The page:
COLUMBIA, S.C. — The second Saturday in November, speculation about Arkansas’ next coach is as much a part of a Razorback football game as Tyler Wilson’s passes.

The usual suspects were bandied about and dismissed during the drive from the airport to Williams-Brice Stadium and the same names were dispatched with equal swiftness when a different group gathered for vittles an hour before kickoff.

In the postgame on Saturday, even South Carolina coach Steve Spurrier mentioned that the Razorbacks do not know who their coach is going to be next year.

Considering the games to be played and the possibility of competition in the marketplace, the idea that athletic director Jeff Long has identified his man is far-fetched. But, Pete Roussel of stirred the pot on Friday when he said that TCU’s Gary Patterson had emerged as the leading candidate.

Every time Patterson’s name comes up, I recall TCU athletic director Chris Del Conte calling Patterson "our iconic figure" and the report that Patterson’s handshake was responsible for much of the money promised for $100 million-plus renovation of Amon Carter Stadium.

"He can be anyone he wants to be here," Del Conte said. "When you think about it, Alabama is still the house that Bear (Bryant) built."

Money is unlikely to move Patterson and it’s easy to recruit the talent-rich Dallas-Fort Worth Metroplex when the school is in the area.

If Tommy Tuberville was a legitimate candidate, the online ability of his sideline confrontation with his offensive coordinator during Texas Tech’s game hurt his chances, particularly in light of the verbal abuse that former coach Bobby Petrino dished out to the players.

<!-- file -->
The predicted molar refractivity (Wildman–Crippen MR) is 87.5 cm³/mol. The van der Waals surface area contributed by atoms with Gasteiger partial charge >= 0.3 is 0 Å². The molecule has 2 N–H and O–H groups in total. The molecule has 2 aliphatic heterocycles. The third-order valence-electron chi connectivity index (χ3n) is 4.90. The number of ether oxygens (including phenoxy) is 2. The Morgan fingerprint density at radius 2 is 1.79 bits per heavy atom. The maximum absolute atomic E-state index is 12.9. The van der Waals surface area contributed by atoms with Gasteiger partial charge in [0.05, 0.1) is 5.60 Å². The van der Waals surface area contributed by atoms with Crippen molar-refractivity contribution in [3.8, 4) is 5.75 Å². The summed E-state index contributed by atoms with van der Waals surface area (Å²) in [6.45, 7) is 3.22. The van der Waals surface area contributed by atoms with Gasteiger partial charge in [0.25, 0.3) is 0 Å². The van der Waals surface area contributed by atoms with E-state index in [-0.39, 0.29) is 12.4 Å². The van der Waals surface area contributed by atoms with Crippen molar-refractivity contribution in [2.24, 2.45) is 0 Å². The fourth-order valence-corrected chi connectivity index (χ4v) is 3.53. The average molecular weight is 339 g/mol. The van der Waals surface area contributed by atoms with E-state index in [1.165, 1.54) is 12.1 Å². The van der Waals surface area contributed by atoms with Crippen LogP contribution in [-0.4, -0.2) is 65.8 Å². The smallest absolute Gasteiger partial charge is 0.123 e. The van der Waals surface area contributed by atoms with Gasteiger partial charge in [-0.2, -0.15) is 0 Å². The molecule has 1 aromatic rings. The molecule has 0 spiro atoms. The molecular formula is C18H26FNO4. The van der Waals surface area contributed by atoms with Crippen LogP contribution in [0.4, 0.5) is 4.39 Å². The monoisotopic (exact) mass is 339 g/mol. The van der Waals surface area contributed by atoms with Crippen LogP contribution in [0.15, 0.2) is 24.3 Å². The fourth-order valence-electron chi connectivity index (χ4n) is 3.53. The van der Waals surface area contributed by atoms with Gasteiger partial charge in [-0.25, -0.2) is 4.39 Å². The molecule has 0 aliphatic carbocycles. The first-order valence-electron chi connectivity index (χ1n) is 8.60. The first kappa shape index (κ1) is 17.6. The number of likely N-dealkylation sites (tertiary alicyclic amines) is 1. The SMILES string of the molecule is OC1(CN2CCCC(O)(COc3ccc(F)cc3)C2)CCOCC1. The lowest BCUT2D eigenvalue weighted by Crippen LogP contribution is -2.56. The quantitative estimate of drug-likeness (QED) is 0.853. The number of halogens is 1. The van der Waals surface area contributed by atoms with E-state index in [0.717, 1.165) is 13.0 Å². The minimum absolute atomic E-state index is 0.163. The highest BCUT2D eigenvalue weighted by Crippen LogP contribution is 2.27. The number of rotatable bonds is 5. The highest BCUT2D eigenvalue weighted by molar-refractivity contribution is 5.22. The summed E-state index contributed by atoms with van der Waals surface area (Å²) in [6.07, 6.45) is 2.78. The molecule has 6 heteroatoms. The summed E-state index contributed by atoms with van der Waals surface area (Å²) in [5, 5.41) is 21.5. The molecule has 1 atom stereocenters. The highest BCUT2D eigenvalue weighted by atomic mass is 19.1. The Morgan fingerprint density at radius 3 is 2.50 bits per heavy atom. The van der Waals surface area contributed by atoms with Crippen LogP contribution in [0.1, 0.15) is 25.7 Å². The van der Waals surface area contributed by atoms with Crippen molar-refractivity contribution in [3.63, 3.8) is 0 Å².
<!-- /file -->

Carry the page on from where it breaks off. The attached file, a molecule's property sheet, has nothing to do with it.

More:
Resolution of Long’s search will not occur until after the season ends against LSU on Nov. 23. Meanwhile, Arkansas is 4-6 after a 38-20 loss to South Carolina that was not surprising and only that close because of a TD with 39 seconds to play.

For the third time this year, it was clear that Arkansas is inferior to the Southeastern Conference’s upper echelon.

Without Marcus Lattimore, there was an idea that South Carolina that might struggle on offense. Instead, most anytime the Gamecocks needed a big play, Arkansas’ accommodating defense would lose track of a receiver and make it easy for Connor Shaw. With the score tied at 7, Davyon McKinney was burned by Bruce Ellington for 36 yards. A Jared Green roughing the passer penalty on the same play moved the ball to the Arkansas 14. On third down, Shaw scored from the 10 on a quarterback draw.

At 14-10, on fourth-and-5 from the Arkansas 42, Will Hines got caught looking at Shaw and Ellington scored easily, even though the pass was slow to arrive. The touchdown with 90 seconds to play in the half was particularly important because South Carolina received to start the second half and immediately knocked out three first downs and 52 yards for a field goal and a 14-point lead.

South Carolina’s fourth TD interrupted a barrage of yellow flags. After back-to-back personal fouls against the Gamecocks, Cobi Hamlton stopped on a route to the outside and D.J. Swearinger had an easy interception. At the end of his 69-yard touchdown play, Swearinger heaved the ball into the stands — an act that cost him 15 yards but was enthusiastically applauded when replayed on the video board.

While it mattered, Arkansas was inept inside the South Carolina 10 — once because Dennis Johnson lost a fumble, once because Akeem Auguste made a picture-perfect play on a pass to Hamilton, and once because South Carolina played impeccable defense on three straight plays.

Other than wondering how Arkansas will respond in its final two games, the biggest question on the field was why Wlson was still pitching with the Razorbacks trailing by 25 and the clock under six minutes. At that point, Wilson threw his second interception. With 3:01 to play, he was back again for more.


Harry King is sports columnist for Stephens Media’s Arkansas News Bureau. His e-mail address is